The Industrial and Construction revolution as a result of the recent breakthrough of technology has fundamentally improved life, businesses, construction industry in a lot of countries. It is a fusion of advances in artificial intelligence (AI), robotics, the Internet of Things (IoT), 3D printing, genetic engineering, quantum computing, and other technologies.
Considering how far behind we are on the construction revolution (Construction 4.0), we are endorsing a change in the current way of design and construction by transitioning to Building Information Modelling (BIM).
What is BIM?
Architects, Engineers and Contractors have been using hand drawings to design, document and build for thousands of years until the introduction of AutoCAD in 1982. Today, we are experiencing another revolutionary transition from 2D plans into the world of 3D modelling and BIM.
Simply stated, the idea of BIM is that you would have a digital copy of the physical building, one that would contain all the relevant information you need to design, operate, maintain, and transact in a digital, searchable, accessible, accurate database. It is far easier to develop and maintain the information of a building within this environment, compared to trying to maintain thousands of separate documents, drawings, or schedules.
BIM will help Architects, Civil Engineers and Contractors have better insight into projects therefore make more informed decisions, improve design workflow, overview changes, and reduce errors. BIM facilitates effective rework allowing convenience to communicate, collaborate, coordinate, and better assess projects. It also helps to reduce cost, risks and wastage during the project timeline, ultimately giving higher quality output.
How other countries are implementing BIM
Many governments around the world have or are in the process of implementing BIM for the modernization of government-funded infrastructure. European Union, Singapore, UAE, China and Australia are in the lead on developing BIM policies or standards — and demonstrating real value on behalf of their constituencies. The British government introduced a new policy requiring all construction firms bidding for central government contracts to have Level 2 BIM status.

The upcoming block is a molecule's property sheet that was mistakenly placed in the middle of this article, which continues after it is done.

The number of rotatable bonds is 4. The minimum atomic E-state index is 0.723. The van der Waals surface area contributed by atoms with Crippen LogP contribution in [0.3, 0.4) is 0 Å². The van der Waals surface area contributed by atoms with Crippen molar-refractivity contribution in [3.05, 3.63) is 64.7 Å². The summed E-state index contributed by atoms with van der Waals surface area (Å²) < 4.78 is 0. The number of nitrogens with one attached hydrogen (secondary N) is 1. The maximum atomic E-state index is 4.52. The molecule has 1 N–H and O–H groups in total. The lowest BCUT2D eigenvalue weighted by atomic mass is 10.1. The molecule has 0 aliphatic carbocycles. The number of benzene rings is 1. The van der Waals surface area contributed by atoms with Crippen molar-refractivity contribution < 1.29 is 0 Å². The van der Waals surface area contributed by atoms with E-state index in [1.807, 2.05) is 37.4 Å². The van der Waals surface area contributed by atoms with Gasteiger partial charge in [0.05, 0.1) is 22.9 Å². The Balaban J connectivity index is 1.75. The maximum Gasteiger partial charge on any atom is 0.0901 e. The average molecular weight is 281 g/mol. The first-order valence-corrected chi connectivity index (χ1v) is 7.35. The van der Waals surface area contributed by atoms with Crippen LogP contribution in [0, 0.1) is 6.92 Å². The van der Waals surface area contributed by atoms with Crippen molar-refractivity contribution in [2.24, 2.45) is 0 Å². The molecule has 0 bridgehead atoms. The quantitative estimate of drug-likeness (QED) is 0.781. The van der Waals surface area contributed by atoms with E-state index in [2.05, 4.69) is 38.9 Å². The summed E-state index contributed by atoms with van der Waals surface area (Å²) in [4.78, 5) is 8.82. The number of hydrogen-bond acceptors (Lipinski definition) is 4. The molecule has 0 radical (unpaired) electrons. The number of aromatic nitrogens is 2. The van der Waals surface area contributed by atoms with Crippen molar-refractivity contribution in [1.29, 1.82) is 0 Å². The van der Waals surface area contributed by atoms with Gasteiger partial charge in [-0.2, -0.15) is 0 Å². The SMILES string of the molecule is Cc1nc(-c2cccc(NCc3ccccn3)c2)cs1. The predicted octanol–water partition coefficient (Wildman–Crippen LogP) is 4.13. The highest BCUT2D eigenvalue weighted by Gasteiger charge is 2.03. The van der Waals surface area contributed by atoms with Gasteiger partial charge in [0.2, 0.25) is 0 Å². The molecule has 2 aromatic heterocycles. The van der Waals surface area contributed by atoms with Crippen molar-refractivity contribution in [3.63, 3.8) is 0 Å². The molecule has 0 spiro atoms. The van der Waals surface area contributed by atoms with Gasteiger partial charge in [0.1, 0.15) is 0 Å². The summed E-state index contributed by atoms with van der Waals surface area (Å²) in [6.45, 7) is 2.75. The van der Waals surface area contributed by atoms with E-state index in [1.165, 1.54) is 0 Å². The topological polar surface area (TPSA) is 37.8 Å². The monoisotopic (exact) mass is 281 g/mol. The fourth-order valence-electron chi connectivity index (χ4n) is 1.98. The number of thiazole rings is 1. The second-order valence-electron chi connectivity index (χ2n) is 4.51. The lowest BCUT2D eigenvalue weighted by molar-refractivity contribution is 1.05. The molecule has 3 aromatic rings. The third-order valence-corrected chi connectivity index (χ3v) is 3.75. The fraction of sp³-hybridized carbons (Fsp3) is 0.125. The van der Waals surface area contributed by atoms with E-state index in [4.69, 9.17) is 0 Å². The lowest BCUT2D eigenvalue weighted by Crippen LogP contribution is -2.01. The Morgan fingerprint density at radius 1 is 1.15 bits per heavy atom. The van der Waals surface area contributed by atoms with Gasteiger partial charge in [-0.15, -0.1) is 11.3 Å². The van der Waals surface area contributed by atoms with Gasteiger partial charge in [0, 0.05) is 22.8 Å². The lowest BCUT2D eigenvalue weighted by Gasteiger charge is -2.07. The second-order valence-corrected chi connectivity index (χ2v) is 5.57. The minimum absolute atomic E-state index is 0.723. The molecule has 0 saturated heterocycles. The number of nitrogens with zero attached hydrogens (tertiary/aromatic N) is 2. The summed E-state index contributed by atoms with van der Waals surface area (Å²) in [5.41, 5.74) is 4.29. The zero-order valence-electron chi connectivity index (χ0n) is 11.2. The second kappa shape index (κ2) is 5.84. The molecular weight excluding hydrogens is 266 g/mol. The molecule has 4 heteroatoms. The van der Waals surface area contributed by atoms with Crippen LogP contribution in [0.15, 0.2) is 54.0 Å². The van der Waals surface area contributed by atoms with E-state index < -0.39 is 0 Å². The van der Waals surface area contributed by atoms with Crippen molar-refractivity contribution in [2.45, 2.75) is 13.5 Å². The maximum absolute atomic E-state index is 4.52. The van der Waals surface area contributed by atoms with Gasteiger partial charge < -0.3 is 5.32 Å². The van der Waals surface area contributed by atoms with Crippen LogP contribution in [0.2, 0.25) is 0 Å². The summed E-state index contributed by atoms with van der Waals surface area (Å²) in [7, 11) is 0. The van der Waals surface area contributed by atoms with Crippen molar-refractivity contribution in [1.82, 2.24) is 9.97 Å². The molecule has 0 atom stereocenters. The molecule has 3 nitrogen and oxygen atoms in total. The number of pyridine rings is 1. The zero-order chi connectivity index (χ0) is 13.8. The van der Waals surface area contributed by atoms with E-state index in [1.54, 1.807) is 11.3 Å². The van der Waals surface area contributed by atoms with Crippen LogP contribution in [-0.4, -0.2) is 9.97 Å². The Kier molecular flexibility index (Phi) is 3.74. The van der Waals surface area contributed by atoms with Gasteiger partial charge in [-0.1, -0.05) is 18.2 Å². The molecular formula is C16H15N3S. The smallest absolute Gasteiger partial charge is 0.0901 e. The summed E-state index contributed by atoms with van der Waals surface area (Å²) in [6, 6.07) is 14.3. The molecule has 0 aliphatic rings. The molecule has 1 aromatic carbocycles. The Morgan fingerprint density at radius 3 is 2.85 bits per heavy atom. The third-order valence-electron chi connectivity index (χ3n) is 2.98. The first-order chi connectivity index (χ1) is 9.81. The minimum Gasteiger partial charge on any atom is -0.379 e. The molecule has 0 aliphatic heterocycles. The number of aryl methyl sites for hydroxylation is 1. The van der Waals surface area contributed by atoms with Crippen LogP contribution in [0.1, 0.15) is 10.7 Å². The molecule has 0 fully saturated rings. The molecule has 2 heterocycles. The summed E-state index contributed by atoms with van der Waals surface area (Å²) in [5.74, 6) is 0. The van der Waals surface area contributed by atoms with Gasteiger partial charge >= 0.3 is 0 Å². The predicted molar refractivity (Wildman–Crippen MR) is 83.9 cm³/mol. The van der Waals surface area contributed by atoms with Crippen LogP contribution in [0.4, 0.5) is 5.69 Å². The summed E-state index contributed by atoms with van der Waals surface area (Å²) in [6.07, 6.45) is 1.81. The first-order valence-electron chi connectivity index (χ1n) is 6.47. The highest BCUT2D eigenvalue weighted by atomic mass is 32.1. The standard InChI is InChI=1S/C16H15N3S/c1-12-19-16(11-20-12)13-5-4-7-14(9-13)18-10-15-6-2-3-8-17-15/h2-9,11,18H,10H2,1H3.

Nanjing International Youth Cultural Centre by Zaha Hadid Architects is the first completely top-down/bottom-up tower construction in China – starting at street level and building upwards and downwards in tandem – constructed in only 34 months using ZHA’s expertise and experience in 3D digital BIM.
Randselva Bridge in Norway is the world’s longest bridge built entirely without drawings — not even a single PDF. 95% of all information, including over 200 pour phases, is transferred to the contractor with IFC files, saving time and eliminating errors. Parametric design was used to model about 70% of all the objects, enabling easy revisions and quick changes.
Here’s why we are implementing BIM
As the country’s main urban development corporation, we are steadily motivated towards innovation and adapting to new technology that enhances our workflow efficiencies. BIM will enable us to formulate and design projects to achieve our sustainability and economic goals, meanwhile achieve implementation milestones timely and effectively. This is a step that will help keep us on track and fast moving towards the completion of Hulhumalé, Gulhifalhu and Thilafushi masterplan.